Online stoked, papers complain and other media lick wounds after release of ASA turnover data

You know it was a bad year when an industry organisation comes out and says it’s fairly happy with a significant core revenue decline. But that’s exactly what the papers have done after the release of the Advertising Standards Authority’s New Zealand Advertising Turnover scorecard. Online, however, is sitting pretty as the only sector to notch up an increase.

Overall, the total industry declined by $272m in 2009, dropping to $2045m from $2317m in 2008, making for a total industry decline of 12 percent (for all the figures and some snappy graphs, check the New Zealand Marketing Association’s (NZMA) handiwork here).

For the papers, national and retail advertising, the industry measure for all main media channels, dropped nine percent in the 12 months to December 2009, a $137 million drop to $623m, the lowest it has been since 2001 (total newspaper advertising was down 18 percent, however, showing how hard classifieds were hit). And Newspaper Publishers Association president Michael Muir says that was a much stronger result than many expected.

Obviously, part of the reason for the strangely optimistic outlook seems to be that other media suffered worse: television advertising dropped 12 percent to $570m, a decline of $77m over the previous year; radio also dropped 12 percent from $268m to $236m; and magazines dropped 13 percent to $217m, down $32m.

Online slash interactive, however, continues to laugh maniacally as it rolls on a bed laden with cash: it reported a 10.5 percent year on year increase, up from 8.3 percent last year.

Interactive advertising continued its growth in New Zealand and stood out among the nine other advertising sectors as the only one to increase its revenue last year, with interactive (or “online”) advertising spend increasing from $193m in 2008 to $214m in 2009.

New Zealand Interactive Advertising Bureau (IAB) chairman Michael Gregg says online wasn’t exempt from the challenging trading conditions,with classified advertising hit particularly hard.

“At the other end of the spectrum, search and display advertising experienced strong annual growth.”

Gregg, who’s “bullish” about online continuing to chip away at securing market share from other advertising sectors, says the IAB predicted this rise back in November 2009 when it analysed the New Zealand advertising market, showing that search and directories advertising was leading the way with year-on-year growth of 32 percent.

“Advertising online is steamrolling forward. My take is that we’ve already passed magazine spend in the first quarter of 2010, and we should be seriously threatening radio for third position by the end of 2010, chasing print and television.”

Overseas, he says the ongoing trend toward online is compelling.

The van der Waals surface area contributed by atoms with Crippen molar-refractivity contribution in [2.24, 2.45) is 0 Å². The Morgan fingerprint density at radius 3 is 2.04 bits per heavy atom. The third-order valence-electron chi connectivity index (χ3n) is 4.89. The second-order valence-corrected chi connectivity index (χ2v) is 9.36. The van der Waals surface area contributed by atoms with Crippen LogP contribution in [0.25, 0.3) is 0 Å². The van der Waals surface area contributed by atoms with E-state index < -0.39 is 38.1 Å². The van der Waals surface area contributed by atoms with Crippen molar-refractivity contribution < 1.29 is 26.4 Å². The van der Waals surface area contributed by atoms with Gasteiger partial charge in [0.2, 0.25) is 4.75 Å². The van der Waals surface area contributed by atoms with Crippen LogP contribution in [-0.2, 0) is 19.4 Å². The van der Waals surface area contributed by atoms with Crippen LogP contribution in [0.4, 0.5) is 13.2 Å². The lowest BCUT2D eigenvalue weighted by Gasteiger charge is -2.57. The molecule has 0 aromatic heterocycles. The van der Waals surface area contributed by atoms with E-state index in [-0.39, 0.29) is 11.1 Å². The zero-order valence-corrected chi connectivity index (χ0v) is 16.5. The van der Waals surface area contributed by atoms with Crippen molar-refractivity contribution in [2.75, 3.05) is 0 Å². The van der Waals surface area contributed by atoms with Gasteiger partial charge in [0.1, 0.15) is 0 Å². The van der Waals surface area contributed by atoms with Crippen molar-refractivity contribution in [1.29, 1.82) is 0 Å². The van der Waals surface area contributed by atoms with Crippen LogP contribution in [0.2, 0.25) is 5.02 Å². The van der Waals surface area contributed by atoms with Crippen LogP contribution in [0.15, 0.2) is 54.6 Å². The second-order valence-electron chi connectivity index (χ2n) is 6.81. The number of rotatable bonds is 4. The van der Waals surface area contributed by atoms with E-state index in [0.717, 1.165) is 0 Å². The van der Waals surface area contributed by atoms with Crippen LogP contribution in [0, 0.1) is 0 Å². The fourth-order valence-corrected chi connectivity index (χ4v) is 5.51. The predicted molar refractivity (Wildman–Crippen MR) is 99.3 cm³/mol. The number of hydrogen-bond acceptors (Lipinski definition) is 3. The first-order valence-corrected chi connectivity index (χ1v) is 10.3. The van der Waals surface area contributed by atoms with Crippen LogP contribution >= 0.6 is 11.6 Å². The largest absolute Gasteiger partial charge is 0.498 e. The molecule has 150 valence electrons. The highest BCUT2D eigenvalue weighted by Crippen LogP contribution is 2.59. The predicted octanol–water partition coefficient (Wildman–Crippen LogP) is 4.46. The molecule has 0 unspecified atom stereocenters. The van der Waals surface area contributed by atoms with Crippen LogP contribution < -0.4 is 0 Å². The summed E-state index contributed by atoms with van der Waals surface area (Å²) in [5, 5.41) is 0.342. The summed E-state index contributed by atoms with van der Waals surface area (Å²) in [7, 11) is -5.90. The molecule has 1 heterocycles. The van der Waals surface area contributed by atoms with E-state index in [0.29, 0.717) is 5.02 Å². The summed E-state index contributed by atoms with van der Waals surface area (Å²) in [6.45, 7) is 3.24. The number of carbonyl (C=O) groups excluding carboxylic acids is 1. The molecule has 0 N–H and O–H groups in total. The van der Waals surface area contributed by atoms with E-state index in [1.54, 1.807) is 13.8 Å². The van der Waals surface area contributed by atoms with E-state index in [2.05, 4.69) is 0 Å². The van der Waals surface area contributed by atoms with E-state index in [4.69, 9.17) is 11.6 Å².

“For example, in the first half of 2009, UK companies spent more money on interactive advertising than they did on television advertising for the first time. Put simply, the internet is currently the UK’s biggest advertising medium.”

Muir signalled that the newspaper industry would review its approach to the provision of New Zealand advertising industry turnover figures to the Advertising Standards Authority when it held its quarterly meeting at the end of March because it feels the ASA figures are not a relevant measure across the main media peer group and are open to being misconstrued.

“They are just not apples with apples [insert apple turnover pun here]. Newspapers are performing very strongly in the national and retail advertising categories. Our main media peer group are essentially providing a national and retail revenue comparison year‐on‐year and newspapers may decide to release the same figures. We are outperforming our peer group in these categories, but this is not readily apparent from the way the figures are presented.”

The NZMA says the changes to the New Zealand market over the past year are comparative with trends being experienced in international markets, with a recent Nielsen report has showing the US market experienced a nine percent decrease in 2009.

“It is important to remember that despite the decrease in spending since late 2007, we have experienced significant growth (over 23 percent) over the last ten years, from $1485 million in 2000 to $2045 million in 2009,” says Sue McCarty, chief executive, NZMA. “While these figures are excellent for understanding how advertising budgets are being spent, it is also important to consider these figures in relation to return on investment and cumulative brand value.

“Over the past few years, we have seen how measurability and accountability, as key contributors to innovation and excellence in marketing, are driving outstanding business success. As part of best practice marketing, we encourage our members to consider the return they are getting from their advertising spend when making decisions about how to best use their budgets.”

Newspaper, television and radio continue to hold the majority share of the market, despite the decreases. But the NZMA says the interactive category has continued to prove its potential for growth (it was at 0.4 percent market share in 2003 with $8 million spend when recording of this medium began).

Potential for growth in the interactive space is reflected by findings just released from AUT University’s New Zealand World Internet Project, which reveal that of the 1200 New Zealanders surveyed, 83 percent are now using the internet (up from 79 percent in 2007) and 82 percent of users have access to broadband.

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